Ordering a meal at the press of a button is convenient for customers, but behind-the-scenes deals with the delivery giants that made on-demand food popular are running some independently owned restaurants out of business, said Vincent Son.
“We’re not making a dime,” said Son, owner of China Feast in River Market, which uses five different third-party food delivery companies, including Uber Eats, to reach customers.
The restaurant industry has a thin profit margin, which often falls below 5 percent. Topping that with a 30-percent commission fee to companies like Grubhub and Uber Eats on every delivery order eats up all overhead profits, Son said.
The online food delivery industry in the U.S. amassed about $20 billion in revenue with about 105 million users as of 2019, according to data gathering firm Statista.
“We moved to Uber Eats only because we wanted to be where our competition is, but it is turning out to be a headache now,” said Son who wanted to get a sliver of the growing customer base online.
The Chinese cuisine restaurant owner bought into the services of food delivery giants two years ago, later realizing his restaurant’s listing details typically are buried at the bottom of the third-party websites, he said.
Spending time and money to package meals going out the door also is a hassle with no payback, Son added.
“We have to prioritize online orders over dine-in orders because we want to make sure the delivery driver gets enough time,” he said.
A native negotiator
“You’re basically turning your hamster on a wheel — but you’re not going anywhere, right? Every order they make, they’re not making money,” said Ashishh Desai, sales director at Overland Park-based Menufy, summing up the dilemma.
In 2009, Desai, Hoang Nguyen and Shawn Lee were working at an Asian eatery, Stix Restaurant in Kansas City, Kansas, when they noticed setbacks in the logistics of the ordering process. They saw a need for creating an e-commerce solution so customers could directly order from the restaurant’s branded website.
Duplicating the idea for other restaurants struggling to compete on the web marked the beginning of Menufy, Desai said.
Click here to read more about Menufy and its origin story.
“We partner with third-party delivery companies and negotiate on behalf of restaurants so that [restaurant owners] have to pay lower delivery fees. … We also make it affordable for restaurants to do anything digitally, so we actually develop websites for restaurants,” he said.
Click here to see China Feast’s website via Menufy.
Menufy, which operates in 1,700 cities across the country, has partnered with DoorDash to reduce the delivery commission down from 30 percent per order to about 12 percent for its customers, said Desai. In return for its services, the bootstrapped startup charges restaurants a convenience fee of $1.50 per order.
“Our fee remains the same whether a customer orders $20 or $100 worth of food. We also let restaurateurs choose between absorbing the cost or passing it onto their customers,” said Jeremy Kuo, marketing director at Menufy.
Menufy has a symbiotic relationship with restaurants, said Desai. Their profit depends on how many orders the restaurants get.
Josh Rogers opened his restaurant, Krokstrom Scandanavian Comfort Food, three and a half years ago. He used Postmates for six months before switching to Menufy because of its lower commission fees and better customer service, Rogers said.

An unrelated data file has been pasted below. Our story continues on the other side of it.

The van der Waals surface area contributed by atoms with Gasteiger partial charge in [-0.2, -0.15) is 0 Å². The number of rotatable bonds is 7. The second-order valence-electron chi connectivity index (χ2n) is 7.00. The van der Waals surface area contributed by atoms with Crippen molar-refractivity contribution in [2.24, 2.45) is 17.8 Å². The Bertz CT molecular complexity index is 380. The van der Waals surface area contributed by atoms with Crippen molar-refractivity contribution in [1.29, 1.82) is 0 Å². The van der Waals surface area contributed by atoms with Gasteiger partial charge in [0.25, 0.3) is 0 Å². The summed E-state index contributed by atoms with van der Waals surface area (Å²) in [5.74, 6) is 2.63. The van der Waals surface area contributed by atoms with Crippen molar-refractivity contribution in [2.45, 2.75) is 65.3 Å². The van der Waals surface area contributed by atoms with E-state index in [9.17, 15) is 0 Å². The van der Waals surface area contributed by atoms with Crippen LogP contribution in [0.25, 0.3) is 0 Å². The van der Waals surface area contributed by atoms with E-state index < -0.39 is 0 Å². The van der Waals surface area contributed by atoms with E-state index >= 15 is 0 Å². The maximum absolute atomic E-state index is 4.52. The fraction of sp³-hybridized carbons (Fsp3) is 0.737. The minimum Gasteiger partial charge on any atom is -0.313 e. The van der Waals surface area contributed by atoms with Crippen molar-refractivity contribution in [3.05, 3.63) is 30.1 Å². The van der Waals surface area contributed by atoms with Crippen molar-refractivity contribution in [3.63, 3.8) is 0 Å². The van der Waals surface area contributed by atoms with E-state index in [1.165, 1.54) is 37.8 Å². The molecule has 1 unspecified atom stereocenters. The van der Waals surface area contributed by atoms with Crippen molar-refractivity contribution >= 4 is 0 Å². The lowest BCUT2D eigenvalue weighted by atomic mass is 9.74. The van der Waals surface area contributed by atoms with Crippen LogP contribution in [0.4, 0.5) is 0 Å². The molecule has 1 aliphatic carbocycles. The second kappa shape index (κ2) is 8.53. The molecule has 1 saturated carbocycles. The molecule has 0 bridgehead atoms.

“A lot of us local restaurant owners see online delivery as a necessary evil; it is what it is and the customers want it,” said Rogers.
Duopolising the market
Attracted by the benefits of a prime location in the Midwest with a diverse food culture, ChowNow, a Los Angeles-based food delivery startup flocked to the city. It has a similar goal to Menufy: offer local restaurants a sustainable online presence — but with a different business model.
Click here for more on ChowNow’s move to KC.
“We fell in love with Kansas City; the city government was supportive, there are universities nearby, there are at least a million people living in the city,” said Chris Webb, CEO and co-founder of ChowNow. “We were convinced Kansas City would be a good home for us.”
It took an investor’s eye to realize that local restaurants were suffering because they weren’t yet adept with technology, said Webb, who invested in his favorite local restaurant in LA 13 years ago.
“We want to get restaurants to have their own tools so that they don’t fall behind franchise restaurants just because they have a tight budget,” said Webb, who worked as a delivery driver for a restaurant in high school.
ChowNow, which was founded in 2011, provides online exposure for local restaurants through customized mobile applications and partnerships with Google, Yelp and Instagram. Unlike Menufy, ChowNow charges restaurants a flat fee between $99 and $150 per month in exchange for making the eateries more accessible to customers online.
“We think the flat monthly fee is very similar to the telephone, right? So for decades, restaurants would get orders directly off the telephone. The telephone company would never charge anything on a per order basis,” Webb said.
Restaurants are now seeing food delivery systems as a marketing tool, not as a source of revenue, said Jeff Brack, general manager at Classic Cup Cafe.
“We can kill out the business pretty quickly if we just operate on Uber Eats — the margins aren’t good enough, you need to completely revamp your business and pricing accordingly to take those service fees into account,” said Brack.
This story was produced through a collaboration between Missouri Business Alert and Startland News.